The Unusual Goose and the Imbecilic Woodcutter

The Unusual Goose and the Imbecilic Woodcutter

A parody in rhyme by Guy Wetmore Carryl, 1898.

The Unusual Goose and the Imbecilic Woodcutter


A woodcutter bought him a gander,

Or at least that was what he supposed,

As a matter of fact, ’twas a slander

As a later occurrence disclosed;

For they locked the bird up in the garret

To fatten, the while it grew old,

And it laid there a twenty-two carat

Fine egg of the purest of gold!


There was much unaffected rejoicing

In the home of the woodcutter then,

And his wife, her exuberance voicing,

Proclaimed him most lucky of men.

“‘Tis an omen of fortune, this gold egg,”

She said, “and of practical use,

For this fowl doesn’t lay any old egg,

She’s a highly superior goose.”


Twas this creature’s habitual custom,

This laying of superfine eggs,

And they made it their practice to dust ’em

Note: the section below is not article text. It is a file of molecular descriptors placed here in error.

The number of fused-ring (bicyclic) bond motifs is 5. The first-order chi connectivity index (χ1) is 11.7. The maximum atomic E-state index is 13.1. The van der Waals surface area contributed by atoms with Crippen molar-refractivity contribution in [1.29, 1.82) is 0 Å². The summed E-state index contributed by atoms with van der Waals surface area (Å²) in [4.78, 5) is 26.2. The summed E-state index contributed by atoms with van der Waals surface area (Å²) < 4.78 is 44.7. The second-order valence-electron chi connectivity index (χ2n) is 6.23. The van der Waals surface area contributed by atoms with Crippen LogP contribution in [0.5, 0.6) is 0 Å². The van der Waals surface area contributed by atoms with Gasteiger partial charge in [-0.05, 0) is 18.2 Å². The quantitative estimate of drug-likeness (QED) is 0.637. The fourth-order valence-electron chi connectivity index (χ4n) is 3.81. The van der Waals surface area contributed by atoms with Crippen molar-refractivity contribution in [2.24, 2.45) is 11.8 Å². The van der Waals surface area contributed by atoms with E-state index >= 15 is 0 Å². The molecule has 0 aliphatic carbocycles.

And pack them by dozens in kegs:

But the woodcutter’s mind being vapid

And his foolishness more than profuse,

In order to get them more rapid

He slaughtered the innocent goose.


He made her a gruel of acid

Which she very obligingly ate,

And at once with a touchingly placid

Demeanor succumbed to her fate.

With affection that passed the platonic

They buried her under the moss,

And her epitaph wasn’t ironic

In stating, “We mourn for our loss.”


And THE MORAL: It isn’t much use,

As the woodcutter found to be true,

To lay for an innocent goose

Just because she is laying for you.



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